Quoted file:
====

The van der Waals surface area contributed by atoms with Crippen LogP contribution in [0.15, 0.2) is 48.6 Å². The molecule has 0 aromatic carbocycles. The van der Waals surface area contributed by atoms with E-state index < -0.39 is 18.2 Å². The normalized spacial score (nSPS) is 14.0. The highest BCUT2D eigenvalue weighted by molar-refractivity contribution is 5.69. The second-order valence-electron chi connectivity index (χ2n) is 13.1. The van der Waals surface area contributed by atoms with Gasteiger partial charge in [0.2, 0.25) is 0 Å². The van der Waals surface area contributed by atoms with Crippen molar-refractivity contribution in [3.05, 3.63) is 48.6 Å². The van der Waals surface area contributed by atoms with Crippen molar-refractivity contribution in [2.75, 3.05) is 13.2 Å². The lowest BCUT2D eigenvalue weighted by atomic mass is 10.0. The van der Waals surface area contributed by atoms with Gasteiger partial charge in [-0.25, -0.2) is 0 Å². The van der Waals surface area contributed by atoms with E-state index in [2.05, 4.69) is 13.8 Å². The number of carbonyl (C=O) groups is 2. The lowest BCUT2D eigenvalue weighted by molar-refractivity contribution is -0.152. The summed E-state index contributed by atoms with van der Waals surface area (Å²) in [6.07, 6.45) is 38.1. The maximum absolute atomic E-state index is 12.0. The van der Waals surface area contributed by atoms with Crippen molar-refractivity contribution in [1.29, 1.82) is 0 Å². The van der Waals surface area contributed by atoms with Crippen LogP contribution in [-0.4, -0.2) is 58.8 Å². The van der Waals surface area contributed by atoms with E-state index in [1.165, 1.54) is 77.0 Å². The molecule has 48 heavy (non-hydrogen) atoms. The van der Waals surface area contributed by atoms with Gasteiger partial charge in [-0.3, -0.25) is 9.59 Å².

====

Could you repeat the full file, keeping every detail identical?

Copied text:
The van der Waals surface area contributed by atoms with Crippen LogP contribution in [0.15, 0.2) is 48.6 Å². The molecule has 0 aromatic carbocycles. The van der Waals surface area contributed by atoms with E-state index < -0.39 is 18.2 Å². The normalized spacial score (nSPS) is 14.0. The highest BCUT2D eigenvalue weighted by molar-refractivity contribution is 5.69. The second-order valence-electron chi connectivity index (χ2n) is 13.1. The van der Waals surface area contributed by atoms with Gasteiger partial charge in [0.2, 0.25) is 0 Å². The van der Waals surface area contributed by atoms with Crippen molar-refractivity contribution in [3.05, 3.63) is 48.6 Å². The van der Waals surface area contributed by atoms with Crippen molar-refractivity contribution in [2.75, 3.05) is 13.2 Å². The lowest BCUT2D eigenvalue weighted by atomic mass is 10.0. The van der Waals surface area contributed by atoms with Gasteiger partial charge in [-0.25, -0.2) is 0 Å². The van der Waals surface area contributed by atoms with E-state index in [2.05, 4.69) is 13.8 Å². The number of carbonyl (C=O) groups is 2. The lowest BCUT2D eigenvalue weighted by molar-refractivity contribution is -0.152. The summed E-state index contributed by atoms with van der Waals surface area (Å²) in [6.07, 6.45) is 38.1. The maximum absolute atomic E-state index is 12.0. The van der Waals surface area contributed by atoms with Crippen molar-refractivity contribution in [1.29, 1.82) is 0 Å². The van der Waals surface area contributed by atoms with Crippen LogP contribution in [-0.4, -0.2) is 58.8 Å². The van der Waals surface area contributed by atoms with E-state index in [1.165, 1.54) is 77.0 Å². The molecule has 48 heavy (non-hydrogen) atoms. The van der Waals surface area contributed by atoms with Gasteiger partial charge in [-0.3, -0.25) is 9.59 Å².